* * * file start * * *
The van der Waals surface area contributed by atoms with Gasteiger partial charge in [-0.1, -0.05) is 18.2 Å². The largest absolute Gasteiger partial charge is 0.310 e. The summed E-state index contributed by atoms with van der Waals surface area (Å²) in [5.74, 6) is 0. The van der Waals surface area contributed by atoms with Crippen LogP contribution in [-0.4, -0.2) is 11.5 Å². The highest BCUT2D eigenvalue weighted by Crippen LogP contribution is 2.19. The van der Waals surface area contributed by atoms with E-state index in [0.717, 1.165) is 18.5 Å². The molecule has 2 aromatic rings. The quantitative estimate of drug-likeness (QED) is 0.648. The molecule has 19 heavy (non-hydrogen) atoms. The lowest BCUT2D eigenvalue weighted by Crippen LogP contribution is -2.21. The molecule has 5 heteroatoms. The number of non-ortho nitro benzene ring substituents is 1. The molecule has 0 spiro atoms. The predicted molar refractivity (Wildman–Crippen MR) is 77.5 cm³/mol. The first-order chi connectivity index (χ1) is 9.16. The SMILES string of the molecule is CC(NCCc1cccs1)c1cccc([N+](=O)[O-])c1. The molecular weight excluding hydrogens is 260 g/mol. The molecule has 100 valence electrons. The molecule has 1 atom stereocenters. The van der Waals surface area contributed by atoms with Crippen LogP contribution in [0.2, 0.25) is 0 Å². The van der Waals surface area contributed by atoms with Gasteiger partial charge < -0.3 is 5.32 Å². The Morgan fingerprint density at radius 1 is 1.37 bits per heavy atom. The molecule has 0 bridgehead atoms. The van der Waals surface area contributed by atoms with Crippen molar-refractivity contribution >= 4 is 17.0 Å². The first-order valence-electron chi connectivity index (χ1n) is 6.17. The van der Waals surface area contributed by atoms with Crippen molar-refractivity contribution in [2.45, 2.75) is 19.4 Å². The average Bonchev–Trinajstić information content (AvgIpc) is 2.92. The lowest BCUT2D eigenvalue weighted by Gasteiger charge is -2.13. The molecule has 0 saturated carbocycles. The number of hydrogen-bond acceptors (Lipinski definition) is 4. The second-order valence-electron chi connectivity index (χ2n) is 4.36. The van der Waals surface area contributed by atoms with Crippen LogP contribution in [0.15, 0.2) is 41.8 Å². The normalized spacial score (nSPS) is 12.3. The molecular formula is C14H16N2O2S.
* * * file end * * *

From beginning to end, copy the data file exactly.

The van der Waals surface area contributed by atoms with Gasteiger partial charge in [-0.1, -0.05) is 18.2 Å². The largest absolute Gasteiger partial charge is 0.310 e. The summed E-state index contributed by atoms with van der Waals surface area (Å²) in [5.74, 6) is 0. The van der Waals surface area contributed by atoms with Crippen LogP contribution in [-0.4, -0.2) is 11.5 Å². The highest BCUT2D eigenvalue weighted by Crippen LogP contribution is 2.19. The van der Waals surface area contributed by atoms with E-state index in [0.717, 1.165) is 18.5 Å². The molecule has 2 aromatic rings. The quantitative estimate of drug-likeness (QED) is 0.648. The molecule has 19 heavy (non-hydrogen) atoms. The lowest BCUT2D eigenvalue weighted by Crippen LogP contribution is -2.21. The molecule has 5 heteroatoms. The number of non-ortho nitro benzene ring substituents is 1. The molecule has 0 spiro atoms. The predicted molar refractivity (Wildman–Crippen MR) is 77.5 cm³/mol. The first-order chi connectivity index (χ1) is 9.16. The SMILES string of the molecule is CC(NCCc1cccs1)c1cccc([N+](=O)[O-])c1. The molecular weight excluding hydrogens is 260 g/mol. The molecule has 100 valence electrons. The molecule has 1 atom stereocenters. The van der Waals surface area contributed by atoms with Crippen LogP contribution in [0.2, 0.25) is 0 Å². The van der Waals surface area contributed by atoms with Gasteiger partial charge < -0.3 is 5.32 Å². The Morgan fingerprint density at radius 1 is 1.37 bits per heavy atom. The molecule has 0 bridgehead atoms. The van der Waals surface area contributed by atoms with Crippen molar-refractivity contribution >= 4 is 17.0 Å². The first-order valence-electron chi connectivity index (χ1n) is 6.17. The van der Waals surface area contributed by atoms with Crippen molar-refractivity contribution in [2.45, 2.75) is 19.4 Å². The average Bonchev–Trinajstić information content (AvgIpc) is 2.92. The lowest BCUT2D eigenvalue weighted by Gasteiger charge is -2.13. The molecule has 0 saturated carbocycles. The number of hydrogen-bond acceptors (Lipinski definition) is 4. The second-order valence-electron chi connectivity index (χ2n) is 4.36. The van der Waals surface area contributed by atoms with Crippen LogP contribution in [0.15, 0.2) is 41.8 Å². The normalized spacial score (nSPS) is 12.3. The molecular formula is C14H16N2O2S.